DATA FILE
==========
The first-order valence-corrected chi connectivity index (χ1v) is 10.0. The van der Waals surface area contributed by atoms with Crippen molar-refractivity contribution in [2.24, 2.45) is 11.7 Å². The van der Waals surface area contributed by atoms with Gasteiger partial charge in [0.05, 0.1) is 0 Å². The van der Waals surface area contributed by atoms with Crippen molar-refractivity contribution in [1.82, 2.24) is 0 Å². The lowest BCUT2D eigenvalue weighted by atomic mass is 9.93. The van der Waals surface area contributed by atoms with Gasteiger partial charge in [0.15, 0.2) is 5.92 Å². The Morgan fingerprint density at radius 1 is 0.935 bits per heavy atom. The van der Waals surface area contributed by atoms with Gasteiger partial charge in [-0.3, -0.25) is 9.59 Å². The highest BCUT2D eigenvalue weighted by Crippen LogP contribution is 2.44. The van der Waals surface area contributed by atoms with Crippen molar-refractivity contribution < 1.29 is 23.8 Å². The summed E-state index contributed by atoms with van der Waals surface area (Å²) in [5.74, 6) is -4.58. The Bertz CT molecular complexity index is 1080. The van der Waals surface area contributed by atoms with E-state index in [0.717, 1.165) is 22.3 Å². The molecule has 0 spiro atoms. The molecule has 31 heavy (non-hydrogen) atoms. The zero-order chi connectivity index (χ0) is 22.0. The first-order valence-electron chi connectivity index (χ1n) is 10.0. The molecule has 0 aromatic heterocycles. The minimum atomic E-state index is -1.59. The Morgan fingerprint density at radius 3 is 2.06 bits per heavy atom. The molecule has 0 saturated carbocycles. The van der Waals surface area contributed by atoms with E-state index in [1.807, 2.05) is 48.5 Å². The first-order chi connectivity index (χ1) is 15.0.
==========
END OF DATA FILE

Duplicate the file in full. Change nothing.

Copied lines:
The first-order valence-corrected chi connectivity index (χ1v) is 10.0. The van der Waals surface area contributed by atoms with Crippen molar-refractivity contribution in [2.24, 2.45) is 11.7 Å². The van der Waals surface area contributed by atoms with Gasteiger partial charge in [0.05, 0.1) is 0 Å². The van der Waals surface area contributed by atoms with Crippen molar-refractivity contribution in [1.82, 2.24) is 0 Å². The lowest BCUT2D eigenvalue weighted by atomic mass is 9.93. The van der Waals surface area contributed by atoms with Gasteiger partial charge in [0.15, 0.2) is 5.92 Å². The Morgan fingerprint density at radius 1 is 0.935 bits per heavy atom. The van der Waals surface area contributed by atoms with Gasteiger partial charge in [-0.3, -0.25) is 9.59 Å². The highest BCUT2D eigenvalue weighted by Crippen LogP contribution is 2.44. The van der Waals surface area contributed by atoms with Crippen molar-refractivity contribution < 1.29 is 23.8 Å². The summed E-state index contributed by atoms with van der Waals surface area (Å²) in [5.74, 6) is -4.58. The Bertz CT molecular complexity index is 1080. The van der Waals surface area contributed by atoms with E-state index in [0.717, 1.165) is 22.3 Å². The molecule has 0 spiro atoms. The molecule has 31 heavy (non-hydrogen) atoms. The zero-order chi connectivity index (χ0) is 22.0. The first-order valence-electron chi connectivity index (χ1n) is 10.0. The molecule has 0 aromatic heterocycles. The minimum atomic E-state index is -1.59. The Morgan fingerprint density at radius 3 is 2.06 bits per heavy atom. The molecule has 0 saturated carbocycles. The van der Waals surface area contributed by atoms with E-state index in [1.807, 2.05) is 48.5 Å². The first-order chi connectivity index (χ1) is 15.0.